Wilfred Mansbridge was one of the earliest to study at The Open University, starting his studies in 1971. Forty-eight years on, Wilf is as passionate about the OU as ever. At the ripe old age of 94 he told the OU how it changed him and his life for the better.
“I went to grammar school and left at 16 once the war had started. Because of the war we had to work and didn’t have the option of further or higher education. I spent time making equipment for bombers and at 18 I went into the Air Force. I was there for 5 years, until the war ended and then I found that I needed to reskill.
Sadly, a lot of teachers were killed during the war, creating a demand. The Air Force had a programme running and I volunteered to become a teacher using a course they were offering. Three years later I passed and I was declared a school master, specialising in working with ‘difficult’ children. After some time working with ‘children in need of help’ I decided I wanted to progress with my career; however promotion required a degree.
An opportunity for an education
Although I wanted a degree, I had a family to support. I couldn’t just give up my job, so I didn’t know what to do. Then the idea of The Open University was born. Harold Wilson wanted to make it happen and part of that reasoning was for people who hadn’t got an education in the war. I didn’t feel I’d got anywhere in my first formal education so naturally I jumped at the opportunity.
I applied, and luckily for me they accepted everyone. Knowing the OU would accept me was so important, it opened-up education for me – quite frankly it was a God-send. What a wonderful institution! The OU gave me a chance to start a degree and even counted credits from my teaching qualification. I started studying in 1971 and completed in 1973; I graduated in summer 1974.
I was working for Buckinghamshire County Council at the time and they sponsored my study. As I was dealing with people – which children are just like everyone else – I wanted to know how they worked. I took to sociology and psychology as it was always part of my study and interest – not to mention essential topics when you are dealing with human beings.
I found my studies really did help with my career day to day; my understanding of children – and myself – improved a great deal. This gained knowledge also gave me increased confidence.
At that point I realised I was reasonably well placed to become a head master and with that I was aiming for promotion by the end of 1974. I went on to become Deputy Head Master of a school with 800 pupils and I was thrilled.
The sterling human being in my life was my wife. She used to help me type up my work and would patiently help me after she’d done all the chores. I had 4 young children and when studying they used to occupy themselves, so I could fit study around my job, home life, their routines and marking school work too! I would study most evenings after work and sometimes on a Sunday. My wife inspired me to keep going – even when she went back to work she still helped me revise and get some peace and quiet.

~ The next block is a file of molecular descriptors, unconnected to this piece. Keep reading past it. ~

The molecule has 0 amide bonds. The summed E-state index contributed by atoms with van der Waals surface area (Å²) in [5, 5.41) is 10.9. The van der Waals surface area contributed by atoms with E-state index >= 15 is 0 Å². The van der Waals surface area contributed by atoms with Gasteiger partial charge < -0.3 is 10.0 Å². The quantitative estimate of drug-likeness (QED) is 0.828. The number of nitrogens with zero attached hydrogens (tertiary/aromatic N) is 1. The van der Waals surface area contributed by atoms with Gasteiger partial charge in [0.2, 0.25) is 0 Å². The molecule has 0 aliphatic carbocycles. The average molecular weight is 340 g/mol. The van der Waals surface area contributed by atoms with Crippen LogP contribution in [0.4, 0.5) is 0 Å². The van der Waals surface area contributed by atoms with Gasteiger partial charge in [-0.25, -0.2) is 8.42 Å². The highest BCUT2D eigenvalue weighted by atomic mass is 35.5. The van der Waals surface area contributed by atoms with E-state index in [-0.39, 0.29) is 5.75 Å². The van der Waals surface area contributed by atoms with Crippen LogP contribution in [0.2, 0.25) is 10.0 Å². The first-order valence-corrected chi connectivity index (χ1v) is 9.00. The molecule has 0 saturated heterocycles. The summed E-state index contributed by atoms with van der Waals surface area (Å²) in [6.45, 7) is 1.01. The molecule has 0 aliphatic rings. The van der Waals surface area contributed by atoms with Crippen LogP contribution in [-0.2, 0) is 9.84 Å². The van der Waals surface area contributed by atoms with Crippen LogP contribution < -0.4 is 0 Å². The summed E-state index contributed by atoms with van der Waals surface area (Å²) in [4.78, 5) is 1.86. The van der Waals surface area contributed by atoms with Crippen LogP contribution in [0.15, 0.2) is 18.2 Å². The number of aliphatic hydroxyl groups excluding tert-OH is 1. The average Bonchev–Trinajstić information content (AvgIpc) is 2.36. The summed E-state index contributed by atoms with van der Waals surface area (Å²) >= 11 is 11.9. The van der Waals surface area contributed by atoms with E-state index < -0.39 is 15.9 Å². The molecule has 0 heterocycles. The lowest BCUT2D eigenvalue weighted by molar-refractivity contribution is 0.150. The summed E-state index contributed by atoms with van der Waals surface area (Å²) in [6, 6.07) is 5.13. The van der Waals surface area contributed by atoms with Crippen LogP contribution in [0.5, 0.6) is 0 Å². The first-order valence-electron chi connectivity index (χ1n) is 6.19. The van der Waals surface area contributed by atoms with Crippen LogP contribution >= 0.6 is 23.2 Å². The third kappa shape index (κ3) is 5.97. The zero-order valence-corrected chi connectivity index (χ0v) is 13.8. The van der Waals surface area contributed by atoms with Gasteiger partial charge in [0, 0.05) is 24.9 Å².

We were given text books and recommended other books, sometimes they would send you some other bits as well or you’d watch a programme on the television. I would really get into something and find myself still reading about it hours later. It was so organised that although I had the opportunity, I didn’t need to ask questions – it was absolutely great.
“I’ve really done it!”
My graduation was so exciting – I had never been to a conferment before. The scrolls were handed to me by the Vice Chancellor; I had the gown on and the beautiful blue sash. I was so proud that even though you could hire the robes I actually bought them – they were expensive, but I didn’t care! There was a big crowd at Alexandra Palace, I just thought ‘Wonderful, I’ve really done it’.
My wife Elsie, came with our daughter to support me and I was very pleased with myself – in fact, I am still pleased to this day. I’ve kept all of my documents- and even my gown. My degree launched me successfully into furthering my career. It made a big difference to myself educationally and individually.
The OU changed me quite a lot. It built my confidence in all aspects of my life. Additionally, I had a lot of influence in the school I worked in so my new-found knowledge was spread.
The OU gives you a second chance. Yes, it was hard work but I never felt like giving up. It’s all about dedication. I would truly encourage anyone to give it a go- in the end it’s worth it when you have the knowledge. If I did it, nearly anyone can.